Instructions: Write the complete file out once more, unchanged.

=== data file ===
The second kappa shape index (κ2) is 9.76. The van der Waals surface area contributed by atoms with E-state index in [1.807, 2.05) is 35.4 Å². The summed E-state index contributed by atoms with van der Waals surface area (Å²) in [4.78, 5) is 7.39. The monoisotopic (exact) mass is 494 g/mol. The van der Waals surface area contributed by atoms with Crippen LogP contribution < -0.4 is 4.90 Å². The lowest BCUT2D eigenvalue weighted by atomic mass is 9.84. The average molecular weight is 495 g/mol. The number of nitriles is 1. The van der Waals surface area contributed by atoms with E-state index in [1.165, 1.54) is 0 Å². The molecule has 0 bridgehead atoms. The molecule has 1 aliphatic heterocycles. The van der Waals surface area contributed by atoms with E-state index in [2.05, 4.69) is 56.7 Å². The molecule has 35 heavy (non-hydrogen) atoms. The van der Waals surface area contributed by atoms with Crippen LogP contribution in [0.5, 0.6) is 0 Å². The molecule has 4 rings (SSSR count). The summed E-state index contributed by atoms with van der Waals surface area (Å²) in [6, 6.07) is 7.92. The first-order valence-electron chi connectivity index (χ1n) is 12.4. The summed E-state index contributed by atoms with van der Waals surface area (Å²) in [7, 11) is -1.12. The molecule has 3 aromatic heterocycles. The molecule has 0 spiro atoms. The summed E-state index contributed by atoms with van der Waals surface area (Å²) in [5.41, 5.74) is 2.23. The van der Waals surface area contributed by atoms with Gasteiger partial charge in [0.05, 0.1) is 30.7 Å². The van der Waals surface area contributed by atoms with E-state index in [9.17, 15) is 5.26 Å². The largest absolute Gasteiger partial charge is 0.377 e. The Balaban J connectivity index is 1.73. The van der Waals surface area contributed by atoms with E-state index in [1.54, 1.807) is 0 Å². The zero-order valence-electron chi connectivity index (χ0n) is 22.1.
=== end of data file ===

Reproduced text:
The second kappa shape index (κ2) is 9.76. The van der Waals surface area contributed by atoms with E-state index in [1.807, 2.05) is 35.4 Å². The summed E-state index contributed by atoms with van der Waals surface area (Å²) in [4.78, 5) is 7.39. The monoisotopic (exact) mass is 494 g/mol. The van der Waals surface area contributed by atoms with Crippen LogP contribution < -0.4 is 4.90 Å². The lowest BCUT2D eigenvalue weighted by atomic mass is 9.84. The average molecular weight is 495 g/mol. The number of nitriles is 1. The van der Waals surface area contributed by atoms with E-state index in [1.165, 1.54) is 0 Å². The molecule has 0 bridgehead atoms. The molecule has 1 aliphatic heterocycles. The van der Waals surface area contributed by atoms with E-state index in [2.05, 4.69) is 56.7 Å². The molecule has 35 heavy (non-hydrogen) atoms. The van der Waals surface area contributed by atoms with Crippen LogP contribution in [0.5, 0.6) is 0 Å². The molecule has 4 rings (SSSR count). The summed E-state index contributed by atoms with van der Waals surface area (Å²) in [6, 6.07) is 7.92. The first-order valence-electron chi connectivity index (χ1n) is 12.4. The summed E-state index contributed by atoms with van der Waals surface area (Å²) in [7, 11) is -1.12. The molecule has 3 aromatic heterocycles. The molecule has 0 spiro atoms. The summed E-state index contributed by atoms with van der Waals surface area (Å²) in [5.41, 5.74) is 2.23. The van der Waals surface area contributed by atoms with Gasteiger partial charge in [0.05, 0.1) is 30.7 Å². The van der Waals surface area contributed by atoms with E-state index in [9.17, 15) is 5.26 Å². The largest absolute Gasteiger partial charge is 0.377 e. The Balaban J connectivity index is 1.73. The van der Waals surface area contributed by atoms with E-state index in [1.54, 1.807) is 0 Å². The zero-order valence-electron chi connectivity index (χ0n) is 22.1.